You no longer need to sign up for an account before using the popular AI chatbot ChatGPT, following a change this week from OpenAI, the company behind the tool. The move results in access to a new, more limited version of ChatGPT and aims to broaden the tool's reach beyond its 100 million weekly users, as OpenAI battles rivals and stakes out territory on the AI ​​frontier. The change could lead to improvements to ChatGPT, but it also raises concerns.

The new version of ChatGPT is the same model that was previously available in the free tier – GPT-3.5 – but with some more restrictions, according to a company spokesperson. The change makes it easier to start conversations with the bot, the spokesperson said, adding that OpenAI's mission is to “make tools like ChatGPT widely available.”

That's a mission presumably shared by the companies behind rivals like Claude, Copilot, Firefly, and Gemini, who are also interested in convincing consumers to give their tools a try in the field without much, if any, oversight. As a result, this is a time when we are moving towards greater accessibility to generative AI — but also greater responsibility for users.

Andrew Frank, a renowned analyst at research firm Gartner, called this the “land grabbing phase of AI adoption.”

“At this stage, with any technology, the idea is to get as many users used to using your product as possible, and price is not an issue,” he said. “You really just want to establish the territory first and then figure out how to monetize it.”

Frank noted that OpenAI dropping its account requirements signals that “they perceive more of a competitive threat than they did a year ago when this was all so new.”

Starting April 1st, anyone will be able to visit chat.openai.com and start interacting with ChatGPT 3.5. OpenAI is rolling out access gradually, the company said in a blog post.

Logged in users will be able to do more with ChatGPT, like save and review chat history, share chats, and unlock features like voice conversations and personalized instructions. To set up an account, you must provide your email address, a password, your full name, and your date of birth — and agree to OpenAI's privacy policy.

ChatGPT also offers a subscription level. Through the $20 monthly ChatGPT Plus plan, consumers can access GPT-4, a more advanced model that can generate more text and respond to images, among other capabilities. (GPT-4 is also available for free through Microsoft Copilot.)

By eliminating the account requirement, OpenAI is throwing down a challenge to rivals — and positioning itself as a leader in adoption and potential market share, said Jason Alan Snyder, global chief technology officer at advertising agency Momentum Worldwide.

The advantages are numerous for both OpenAI and the public. To get started, you can immediately experience what ChatGPT has to offer. “This is great for the casually curious or anyone deciding if it's the right tool for them,” Snyder said.

It also invites what Snyder called “serendipitous inspiration” that can help you discover new uses for an AI chatbot. But it also benefits OpenAI by providing a larger, more diverse user base, which will help the company improve ChatGPT — and potentially lead to what Snyder called “more accurate and useful AI.”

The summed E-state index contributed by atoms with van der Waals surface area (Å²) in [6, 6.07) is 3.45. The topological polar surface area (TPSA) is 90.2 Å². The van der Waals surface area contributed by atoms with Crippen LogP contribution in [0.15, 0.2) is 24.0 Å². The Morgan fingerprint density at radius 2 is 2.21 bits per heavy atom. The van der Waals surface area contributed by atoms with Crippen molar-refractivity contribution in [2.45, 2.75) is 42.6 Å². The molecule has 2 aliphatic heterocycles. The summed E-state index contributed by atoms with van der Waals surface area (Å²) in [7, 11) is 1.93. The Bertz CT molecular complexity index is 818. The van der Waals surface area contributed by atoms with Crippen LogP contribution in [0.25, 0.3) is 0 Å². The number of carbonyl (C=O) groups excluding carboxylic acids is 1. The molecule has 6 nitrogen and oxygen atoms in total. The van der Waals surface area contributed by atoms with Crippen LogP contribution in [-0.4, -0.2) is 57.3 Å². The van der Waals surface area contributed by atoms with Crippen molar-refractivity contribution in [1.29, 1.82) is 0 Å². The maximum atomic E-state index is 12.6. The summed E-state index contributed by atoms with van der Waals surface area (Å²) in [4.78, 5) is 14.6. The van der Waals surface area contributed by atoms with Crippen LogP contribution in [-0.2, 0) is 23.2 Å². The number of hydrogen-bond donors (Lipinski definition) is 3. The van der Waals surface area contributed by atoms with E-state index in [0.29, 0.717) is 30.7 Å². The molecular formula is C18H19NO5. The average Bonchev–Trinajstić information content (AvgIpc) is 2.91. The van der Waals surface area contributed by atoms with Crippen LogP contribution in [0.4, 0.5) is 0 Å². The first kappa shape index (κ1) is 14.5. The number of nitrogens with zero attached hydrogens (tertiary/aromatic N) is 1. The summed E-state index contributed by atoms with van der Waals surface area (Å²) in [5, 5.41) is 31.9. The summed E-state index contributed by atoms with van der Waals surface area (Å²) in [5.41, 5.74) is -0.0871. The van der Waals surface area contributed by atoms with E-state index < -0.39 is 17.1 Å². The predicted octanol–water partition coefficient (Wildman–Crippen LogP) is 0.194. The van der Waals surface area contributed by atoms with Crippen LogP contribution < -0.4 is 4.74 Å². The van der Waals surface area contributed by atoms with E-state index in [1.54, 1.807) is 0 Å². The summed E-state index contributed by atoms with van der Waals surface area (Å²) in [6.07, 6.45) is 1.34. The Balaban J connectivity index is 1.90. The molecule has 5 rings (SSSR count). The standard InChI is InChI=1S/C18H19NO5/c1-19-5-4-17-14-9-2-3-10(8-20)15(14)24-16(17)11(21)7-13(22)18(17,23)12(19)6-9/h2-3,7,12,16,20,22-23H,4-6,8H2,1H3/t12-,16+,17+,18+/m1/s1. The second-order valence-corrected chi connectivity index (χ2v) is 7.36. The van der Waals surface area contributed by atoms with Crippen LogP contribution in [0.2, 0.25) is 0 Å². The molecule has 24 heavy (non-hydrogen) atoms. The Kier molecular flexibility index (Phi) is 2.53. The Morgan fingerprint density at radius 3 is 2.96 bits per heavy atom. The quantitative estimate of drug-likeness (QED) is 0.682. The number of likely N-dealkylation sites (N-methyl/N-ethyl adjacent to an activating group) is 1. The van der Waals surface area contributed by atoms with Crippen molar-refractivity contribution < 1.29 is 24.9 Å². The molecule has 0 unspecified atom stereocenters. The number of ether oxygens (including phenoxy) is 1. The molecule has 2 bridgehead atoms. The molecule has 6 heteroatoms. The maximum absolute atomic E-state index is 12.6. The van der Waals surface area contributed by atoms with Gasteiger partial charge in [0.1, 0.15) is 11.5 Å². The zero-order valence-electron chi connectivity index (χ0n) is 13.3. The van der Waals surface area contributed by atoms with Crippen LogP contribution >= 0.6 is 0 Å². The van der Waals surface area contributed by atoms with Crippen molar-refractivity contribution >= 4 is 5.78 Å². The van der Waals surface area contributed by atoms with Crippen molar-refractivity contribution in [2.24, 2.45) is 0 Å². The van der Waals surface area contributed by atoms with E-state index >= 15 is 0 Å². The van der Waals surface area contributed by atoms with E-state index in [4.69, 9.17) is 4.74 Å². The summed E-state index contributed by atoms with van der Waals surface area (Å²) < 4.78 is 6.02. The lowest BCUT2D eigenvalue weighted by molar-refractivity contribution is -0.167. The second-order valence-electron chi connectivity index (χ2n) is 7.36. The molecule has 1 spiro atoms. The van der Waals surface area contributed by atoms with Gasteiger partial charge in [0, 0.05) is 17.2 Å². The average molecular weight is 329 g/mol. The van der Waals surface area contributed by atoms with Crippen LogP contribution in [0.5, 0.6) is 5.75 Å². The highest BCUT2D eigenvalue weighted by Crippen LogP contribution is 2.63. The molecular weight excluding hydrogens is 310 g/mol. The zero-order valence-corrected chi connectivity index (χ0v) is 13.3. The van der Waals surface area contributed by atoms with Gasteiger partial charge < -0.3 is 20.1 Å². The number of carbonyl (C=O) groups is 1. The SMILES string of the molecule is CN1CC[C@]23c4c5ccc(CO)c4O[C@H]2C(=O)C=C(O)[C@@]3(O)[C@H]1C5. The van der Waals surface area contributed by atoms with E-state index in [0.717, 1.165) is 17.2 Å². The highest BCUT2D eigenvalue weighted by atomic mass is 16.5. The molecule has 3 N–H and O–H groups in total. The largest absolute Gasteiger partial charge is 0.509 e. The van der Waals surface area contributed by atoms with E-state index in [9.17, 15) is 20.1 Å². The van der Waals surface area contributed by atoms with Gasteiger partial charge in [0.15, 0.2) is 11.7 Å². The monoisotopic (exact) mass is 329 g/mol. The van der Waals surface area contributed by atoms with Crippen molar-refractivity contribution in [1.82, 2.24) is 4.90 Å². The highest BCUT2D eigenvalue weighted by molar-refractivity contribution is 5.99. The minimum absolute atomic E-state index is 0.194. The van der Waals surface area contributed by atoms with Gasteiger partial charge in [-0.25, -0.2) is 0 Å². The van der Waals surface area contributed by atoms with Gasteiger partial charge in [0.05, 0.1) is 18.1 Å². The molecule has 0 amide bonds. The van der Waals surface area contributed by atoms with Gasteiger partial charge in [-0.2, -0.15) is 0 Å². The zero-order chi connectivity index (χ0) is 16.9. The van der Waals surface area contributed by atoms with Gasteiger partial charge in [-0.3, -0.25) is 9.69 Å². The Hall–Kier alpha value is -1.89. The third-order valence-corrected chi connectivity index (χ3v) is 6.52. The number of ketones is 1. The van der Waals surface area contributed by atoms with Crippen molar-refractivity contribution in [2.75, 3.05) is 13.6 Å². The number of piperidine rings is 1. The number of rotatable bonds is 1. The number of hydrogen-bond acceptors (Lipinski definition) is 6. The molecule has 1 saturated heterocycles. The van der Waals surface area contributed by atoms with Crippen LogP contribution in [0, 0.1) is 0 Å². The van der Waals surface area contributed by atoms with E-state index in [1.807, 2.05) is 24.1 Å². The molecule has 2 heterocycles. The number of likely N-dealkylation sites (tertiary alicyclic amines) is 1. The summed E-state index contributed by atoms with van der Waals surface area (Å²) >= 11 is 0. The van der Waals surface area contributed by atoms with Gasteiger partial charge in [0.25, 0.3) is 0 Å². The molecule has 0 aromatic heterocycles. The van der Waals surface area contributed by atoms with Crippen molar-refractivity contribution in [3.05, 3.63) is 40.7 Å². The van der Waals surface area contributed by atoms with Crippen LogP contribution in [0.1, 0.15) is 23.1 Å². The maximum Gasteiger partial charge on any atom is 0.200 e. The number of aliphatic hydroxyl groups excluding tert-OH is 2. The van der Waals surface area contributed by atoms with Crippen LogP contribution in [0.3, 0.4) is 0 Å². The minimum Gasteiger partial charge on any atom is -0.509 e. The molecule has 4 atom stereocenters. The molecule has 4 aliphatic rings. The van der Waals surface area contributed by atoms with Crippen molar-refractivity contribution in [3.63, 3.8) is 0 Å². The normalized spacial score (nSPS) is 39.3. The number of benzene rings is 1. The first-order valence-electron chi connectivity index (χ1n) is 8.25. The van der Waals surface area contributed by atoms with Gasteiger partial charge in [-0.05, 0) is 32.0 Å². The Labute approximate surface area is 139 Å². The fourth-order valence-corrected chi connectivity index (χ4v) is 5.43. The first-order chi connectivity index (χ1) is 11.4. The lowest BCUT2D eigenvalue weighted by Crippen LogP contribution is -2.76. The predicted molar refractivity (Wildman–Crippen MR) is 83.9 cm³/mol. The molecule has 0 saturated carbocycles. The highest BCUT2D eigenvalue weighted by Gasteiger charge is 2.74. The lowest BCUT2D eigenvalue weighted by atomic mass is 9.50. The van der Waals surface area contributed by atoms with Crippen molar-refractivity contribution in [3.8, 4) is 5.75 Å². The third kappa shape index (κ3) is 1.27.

By reducing friction for new users, OpenAI will gain an advantage in collecting data and feedback to be able to improve ChatGPT in the future. That's because OpenAI retains “certain data” of interactions, which it uses to improve its models (although users can opt out).

Regarding the account change, Rory Mir, associate director of community organizing at the Electronic Frontier Foundation, said any data minimization is a good thing, noting that privacy is a particular concern with AI chatbots. “We wouldn’t want Google to require accounts for searches, for example,” said Mir.

Meanwhile, as part of the goal of making accounts unnecessary, OpenAI is adding safeguards aimed at ensuring chatbot results are “appropriate for all age groups,” the spokesperson said. This includes blocking prompts and results across a wide range of categories.

Gartner's Frank said allowing someone to start using an AI chatbot is not without dangers. “We have certainly learned that anonymity on the internet has its risks,” he said. “Obviously, OpenAI recognizes the higher level of risk associated with allowing people to have anonymous access to a tool like this.”

But he questioned whether OpenAI is the right body to regulate itself.

As with “any other technical innovation that affects the entire public, there will need to be some type of neutral oversight that represents the public interest,” Frank said. “And I think maybe moves like opening OpenAI to everyone could accelerate the development of some kind of regulatory body.”

In addition to concerns about anonymous users creating mean-spirited content or scams, Snyder said the lack of accounts means ChatGPT can't remember user preferences, so it won't be able to provide a personalized experience for users who don't log in.

However, he is optimistic that removing barriers “unleashes a global, collaborative human-machine co-creation experience.”

Moving forward, said Snyder, we have to keep in mind that not all information generated by ChatGPT will be reliable or harmless, that even AI-assisted words and actions have consequences, and that how we use ChatGPT will affect how it evolves.

Editor's note: CNET used an AI engine to help create several dozen stories, which are labeled accordingly. For more, see our AI Policy.



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